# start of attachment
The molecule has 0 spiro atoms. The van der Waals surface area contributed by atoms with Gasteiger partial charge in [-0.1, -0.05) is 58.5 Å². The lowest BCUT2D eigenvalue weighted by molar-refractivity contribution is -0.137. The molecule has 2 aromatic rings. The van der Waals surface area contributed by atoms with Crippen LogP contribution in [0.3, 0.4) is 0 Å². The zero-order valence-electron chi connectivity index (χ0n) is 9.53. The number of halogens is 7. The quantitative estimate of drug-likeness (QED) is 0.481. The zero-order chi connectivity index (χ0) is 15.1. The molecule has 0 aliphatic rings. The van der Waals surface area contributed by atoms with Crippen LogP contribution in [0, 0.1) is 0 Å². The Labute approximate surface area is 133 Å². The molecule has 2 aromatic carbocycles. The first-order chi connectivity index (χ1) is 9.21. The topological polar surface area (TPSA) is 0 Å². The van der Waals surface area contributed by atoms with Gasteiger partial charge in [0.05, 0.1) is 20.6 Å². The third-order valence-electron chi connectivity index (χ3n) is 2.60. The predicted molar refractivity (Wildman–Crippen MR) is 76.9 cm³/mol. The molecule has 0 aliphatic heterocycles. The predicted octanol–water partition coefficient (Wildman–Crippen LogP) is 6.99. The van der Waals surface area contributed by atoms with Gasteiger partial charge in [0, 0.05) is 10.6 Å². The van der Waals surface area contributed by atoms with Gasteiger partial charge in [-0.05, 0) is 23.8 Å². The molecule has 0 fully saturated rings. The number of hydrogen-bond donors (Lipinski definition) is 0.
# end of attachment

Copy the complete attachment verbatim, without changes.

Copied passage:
The molecule has 0 spiro atoms. The van der Waals surface area contributed by atoms with Gasteiger partial charge in [-0.1, -0.05) is 58.5 Å². The lowest BCUT2D eigenvalue weighted by molar-refractivity contribution is -0.137. The molecule has 2 aromatic rings. The van der Waals surface area contributed by atoms with Crippen LogP contribution in [0.3, 0.4) is 0 Å². The zero-order valence-electron chi connectivity index (χ0n) is 9.53. The number of halogens is 7. The quantitative estimate of drug-likeness (QED) is 0.481. The zero-order chi connectivity index (χ0) is 15.1. The molecule has 0 aliphatic rings. The van der Waals surface area contributed by atoms with Crippen LogP contribution in [0, 0.1) is 0 Å². The Labute approximate surface area is 133 Å². The molecule has 2 aromatic carbocycles. The first-order chi connectivity index (χ1) is 9.21. The topological polar surface area (TPSA) is 0 Å². The van der Waals surface area contributed by atoms with Gasteiger partial charge in [0.05, 0.1) is 20.6 Å². The third-order valence-electron chi connectivity index (χ3n) is 2.60. The predicted molar refractivity (Wildman–Crippen MR) is 76.9 cm³/mol. The molecule has 0 aliphatic heterocycles. The predicted octanol–water partition coefficient (Wildman–Crippen LogP) is 6.99. The van der Waals surface area contributed by atoms with Gasteiger partial charge in [0, 0.05) is 10.6 Å². The van der Waals surface area contributed by atoms with Gasteiger partial charge in [-0.05, 0) is 23.8 Å². The molecule has 0 fully saturated rings. The number of hydrogen-bond donors (Lipinski definition) is 0.